POTATO TOWERS 

     

    Serves 4 

     

     

     

    4 small russet potatoes (8-10 ounces each) 

     

    2 tablespoons canola oil 

     

    3 tablespoons whole milk 

     

    1 tablespoon unsalted butter 

     

    3/4 cup grated extra-sharp cheddar cheese (3 ounces), divided 

     

    2 tablespoons sour cream 

     

    1 tablespoon thinly sliced fresh chives 

     

    Salt and freshly ground black pepper, to taste 

     

    1 tablespoon finely-grated Parmesan cheese 

     

     

     

  • Preheat oven to 400 F. Wash and dry potatoes. Place on a baking sheet and brush lightly with oil. Bake until potatoes are just tender when pierced with the tip of a knife, about 50-60 minutes. 

     

  • Remove from oven and let cool slightly. When cool enough to handle, cut a small slice off one of the narrow ends of the potato (this will be the bottom of the potato). 

     

  • Cut a 1-inch slice from the top (other end) of potato. Working from the top of each potato, use a spoon or large melon baller to carefully scoop out the flesh, taking great care not to break the skin. Transfer potato pulp to a medium mixing bowl; reserve hollowed-out skins. 

     

  • Use a potato masher to mash potato pulp, then mix in the milk, butter, 1/2 cup of the grated cheddar cheese, sour cream and chives. Season potato mixture to taste with salt and pepper. 

     

  • Stand hollowed-out potato skins upright in a small baking dish and spoon or pipe potato mixture back into the skins. Sprinkle Parmesan and remaining cheddar over the tops. Return to oven and bake until potatoes are piping hot and the cheese is golden brown, about 10-15 minutes. 

     

     

     

    CHOCOLATE TRUFFLES  

     

     

     

    6 ounces semisweet baking chocolate or white baking bars (white chocolate), chopped  

     

    2 tablespoons butter or margarine  

     

    1/4 cup whipping (heavy) cream  

     

    1 tablespoon shortening  

     

    1 cup (6 ounces) semisweet or milk chocolate chips or white baking chips  

     

    Finely chopped nuts or candy decorations, if desired  

     

     

     

  • Cover cookie sheet with aluminum foil. Melt baking chocolate in heavy 2-quart saucepan over low heat, stirring constantly; remove from heat. Stir in butter until melted; stir in whipping cream. Refrigerate 10-15 minutes, stirring frequently, just until thick enough to hold a shape.  

     

  • Drop mixture by teaspoonful's onto cookie sheet. Shape into balls. (If mixture is too sticky, refrigerate until firm enough to shape.) Freeze 30 minutes.  

     

  • Heat shortening and chocolate chips over low heat, stirring constantly, until chocolate is melted and mixture is smooth; remove from heat. Dip truffles, one at a time, into chocolate. Place on aluminum foil-covered cookie sheet. Immediately sprinkle some of the truffles with finely chopped nuts or decorating candies.  

     

  • Refrigerate truffles about 10 minutes or until coating is set. Drizzle some of the truffles with mixture of 1/4 cup powdered sugar and 1/2 teaspoon milk. Refrigerate just until set. Serve at room temperature. Store in airtight container.  

     

    (SOURCE: bettycrocker.com) 

     

     

     

     

     

    WHITE CHOCOLATE CHEESECAKE WITH RASPBERRY COULIS 

     

     

     

    For the crust: 

     

    7 ounces Oreo cookies 

     

    4 tablespoons butter, melted 

     

    4 ounces toasted almonds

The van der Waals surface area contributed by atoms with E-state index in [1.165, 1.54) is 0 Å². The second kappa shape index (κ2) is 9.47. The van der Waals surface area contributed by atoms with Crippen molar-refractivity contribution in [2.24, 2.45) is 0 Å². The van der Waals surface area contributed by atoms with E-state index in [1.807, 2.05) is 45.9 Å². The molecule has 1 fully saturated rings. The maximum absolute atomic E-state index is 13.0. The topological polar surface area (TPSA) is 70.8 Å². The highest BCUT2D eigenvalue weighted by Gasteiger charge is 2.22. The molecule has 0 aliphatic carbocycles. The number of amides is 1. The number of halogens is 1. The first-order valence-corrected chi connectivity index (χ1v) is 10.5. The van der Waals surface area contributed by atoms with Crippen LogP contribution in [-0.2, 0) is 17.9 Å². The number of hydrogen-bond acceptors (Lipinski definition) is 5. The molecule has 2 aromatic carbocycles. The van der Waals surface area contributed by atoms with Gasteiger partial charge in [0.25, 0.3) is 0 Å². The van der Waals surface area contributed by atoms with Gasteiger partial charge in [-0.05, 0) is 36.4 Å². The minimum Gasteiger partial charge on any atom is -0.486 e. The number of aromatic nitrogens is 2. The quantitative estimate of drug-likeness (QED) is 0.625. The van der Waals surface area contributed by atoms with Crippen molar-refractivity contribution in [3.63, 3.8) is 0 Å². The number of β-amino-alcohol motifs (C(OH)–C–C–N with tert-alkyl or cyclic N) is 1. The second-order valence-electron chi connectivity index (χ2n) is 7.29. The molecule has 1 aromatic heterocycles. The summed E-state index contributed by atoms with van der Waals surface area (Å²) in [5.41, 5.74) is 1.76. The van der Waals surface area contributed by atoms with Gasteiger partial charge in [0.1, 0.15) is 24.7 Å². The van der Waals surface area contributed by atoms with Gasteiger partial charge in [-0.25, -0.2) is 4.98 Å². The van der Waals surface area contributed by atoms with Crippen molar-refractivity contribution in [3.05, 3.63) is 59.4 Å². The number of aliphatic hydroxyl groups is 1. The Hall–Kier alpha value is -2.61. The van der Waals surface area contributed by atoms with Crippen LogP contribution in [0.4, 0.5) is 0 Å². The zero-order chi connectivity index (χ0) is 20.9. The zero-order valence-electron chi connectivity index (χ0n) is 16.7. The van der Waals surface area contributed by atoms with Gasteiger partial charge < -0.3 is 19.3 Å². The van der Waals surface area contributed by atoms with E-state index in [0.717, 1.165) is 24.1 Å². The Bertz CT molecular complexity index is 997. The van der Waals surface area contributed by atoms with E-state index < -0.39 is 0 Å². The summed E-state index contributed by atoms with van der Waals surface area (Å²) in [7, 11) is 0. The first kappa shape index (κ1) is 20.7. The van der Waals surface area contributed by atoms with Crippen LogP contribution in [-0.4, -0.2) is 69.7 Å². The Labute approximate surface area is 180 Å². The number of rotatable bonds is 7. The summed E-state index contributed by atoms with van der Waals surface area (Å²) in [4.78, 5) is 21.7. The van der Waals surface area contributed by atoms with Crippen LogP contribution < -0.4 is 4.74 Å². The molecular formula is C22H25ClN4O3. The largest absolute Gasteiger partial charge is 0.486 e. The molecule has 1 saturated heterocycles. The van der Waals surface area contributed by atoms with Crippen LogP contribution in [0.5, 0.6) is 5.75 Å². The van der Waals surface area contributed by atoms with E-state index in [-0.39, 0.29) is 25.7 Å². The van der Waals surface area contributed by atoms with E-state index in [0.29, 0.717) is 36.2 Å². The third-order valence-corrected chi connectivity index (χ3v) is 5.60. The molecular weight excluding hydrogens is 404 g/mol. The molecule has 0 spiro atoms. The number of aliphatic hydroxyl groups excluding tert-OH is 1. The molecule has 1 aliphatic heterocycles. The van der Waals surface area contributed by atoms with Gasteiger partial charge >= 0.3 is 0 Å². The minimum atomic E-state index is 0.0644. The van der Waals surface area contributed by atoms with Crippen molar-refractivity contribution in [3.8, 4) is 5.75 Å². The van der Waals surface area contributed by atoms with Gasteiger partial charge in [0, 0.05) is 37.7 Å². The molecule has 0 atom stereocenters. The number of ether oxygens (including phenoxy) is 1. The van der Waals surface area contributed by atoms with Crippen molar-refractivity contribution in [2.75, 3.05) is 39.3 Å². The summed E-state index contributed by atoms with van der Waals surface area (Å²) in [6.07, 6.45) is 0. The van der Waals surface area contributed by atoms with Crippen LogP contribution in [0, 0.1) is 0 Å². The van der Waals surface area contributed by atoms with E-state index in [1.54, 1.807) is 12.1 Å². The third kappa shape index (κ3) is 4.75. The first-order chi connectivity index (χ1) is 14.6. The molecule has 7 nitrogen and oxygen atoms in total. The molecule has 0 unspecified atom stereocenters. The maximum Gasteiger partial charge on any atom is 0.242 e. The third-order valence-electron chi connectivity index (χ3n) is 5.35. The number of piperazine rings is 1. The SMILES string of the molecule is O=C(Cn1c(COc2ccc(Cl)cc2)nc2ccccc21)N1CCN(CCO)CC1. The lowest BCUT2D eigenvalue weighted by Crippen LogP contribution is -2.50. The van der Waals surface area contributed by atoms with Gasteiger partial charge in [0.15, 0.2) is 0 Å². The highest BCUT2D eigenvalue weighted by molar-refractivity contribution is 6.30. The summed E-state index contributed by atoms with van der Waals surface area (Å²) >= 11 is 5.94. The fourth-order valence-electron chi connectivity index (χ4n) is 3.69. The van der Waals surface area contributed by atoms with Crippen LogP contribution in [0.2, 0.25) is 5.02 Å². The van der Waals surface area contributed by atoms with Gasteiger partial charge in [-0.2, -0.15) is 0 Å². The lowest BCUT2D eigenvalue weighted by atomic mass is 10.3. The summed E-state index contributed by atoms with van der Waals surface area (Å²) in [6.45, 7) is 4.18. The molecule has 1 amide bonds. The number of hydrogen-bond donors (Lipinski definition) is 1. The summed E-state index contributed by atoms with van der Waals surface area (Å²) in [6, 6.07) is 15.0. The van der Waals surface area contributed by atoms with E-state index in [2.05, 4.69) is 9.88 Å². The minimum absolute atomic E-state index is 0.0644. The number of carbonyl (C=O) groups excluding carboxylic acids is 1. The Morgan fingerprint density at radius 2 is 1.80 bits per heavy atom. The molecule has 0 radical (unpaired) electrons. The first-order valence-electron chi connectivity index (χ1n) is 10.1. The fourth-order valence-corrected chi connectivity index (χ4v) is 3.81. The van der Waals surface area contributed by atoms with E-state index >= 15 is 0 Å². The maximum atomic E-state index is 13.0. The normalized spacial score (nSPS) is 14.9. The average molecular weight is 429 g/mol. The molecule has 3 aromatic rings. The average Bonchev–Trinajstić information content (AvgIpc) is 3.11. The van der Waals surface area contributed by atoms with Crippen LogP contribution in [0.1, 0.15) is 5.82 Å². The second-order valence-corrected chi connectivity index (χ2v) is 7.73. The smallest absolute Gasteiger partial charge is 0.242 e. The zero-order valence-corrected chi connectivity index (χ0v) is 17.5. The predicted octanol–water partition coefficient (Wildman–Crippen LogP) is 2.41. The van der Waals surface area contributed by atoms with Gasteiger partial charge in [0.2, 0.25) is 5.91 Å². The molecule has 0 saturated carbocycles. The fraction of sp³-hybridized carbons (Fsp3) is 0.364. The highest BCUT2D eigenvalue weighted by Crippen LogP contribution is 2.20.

For raspberry coulis: 

     

    1 1/2 cups raspberries, fresh or frozen 

     

    1/4 cup sugar 

     

    1 tablespoon lemon juice 

     

    1 teaspoon cornstarch 

     

     

     

    For cream cheese filling: 

     

    7 ounces white chocolate, small pieces 

     

    4 tablespoons whipping cream 

     

    1 pound cream cheese, room temperature 

     

    1/3 cup powdered sugar 

     

    1/2 teaspoon almond extract 

     

    2 teaspoons vanilla extract 

     

    1 cup whipping cream (35 percent fat), chilled 

     

     

     

  • Prepare the raspberry coulis. In a small saucepan, whisk together sugar, cornstarch and lemon juice. Add raspberries and bring to a boil over medium-low heat, stirring constantly. Simmer 5 minutes and remove from heat. Sieve sauce to remove seeds and set aside to cool down until ready to use. 

     

  • Prepare the crust. Place Oreo cookies into the bowl of a food processor and crush until crumbs form. Add melted butter and process until evenly moistened. 

     

  • Press mixture into bottom of a greased 8 inch springform pan using the back of a spoon. Refrigerate until filling is prepared. 

     

  • Prepare the filling. Place white chocolate and the 4 tablespoons of cream into a heatproof bowl and place over a pan with simmering water. Melt over low heat. 

     

  • In a large bowl mix cream cheese until smooth. Add powdered sugar, lemon zest and vanilla extract and mix to combine. Mix in melted chocolate and set aside. 

     

  • In another bowl mix whipping cream until stiff peaks form. Gently fold whipped cream into the white chocolate and cream cheese mixture. 

     

  • Pour filling over prepared crust, use an offset spatula to spread evenly. 

     

  • Place raspberry coulis into a piping bag fitted with a plain small tip and pipe small circles in a swirl pattern on the top of the cheesecake. 

     

  • Use a toothpick and run it into the center of each circle to create heart shapes. 

     

  • Cover and refrigerate cheesecake for at least 4 hours or overnight. 

     

  • Serve with more raspberry coulis alongside.  

     

    (SOURCE: Adapted from homecookingadventure.com)

     

  • Jan Swoope is the Lifestyles Editor for The Commercial Dispatch.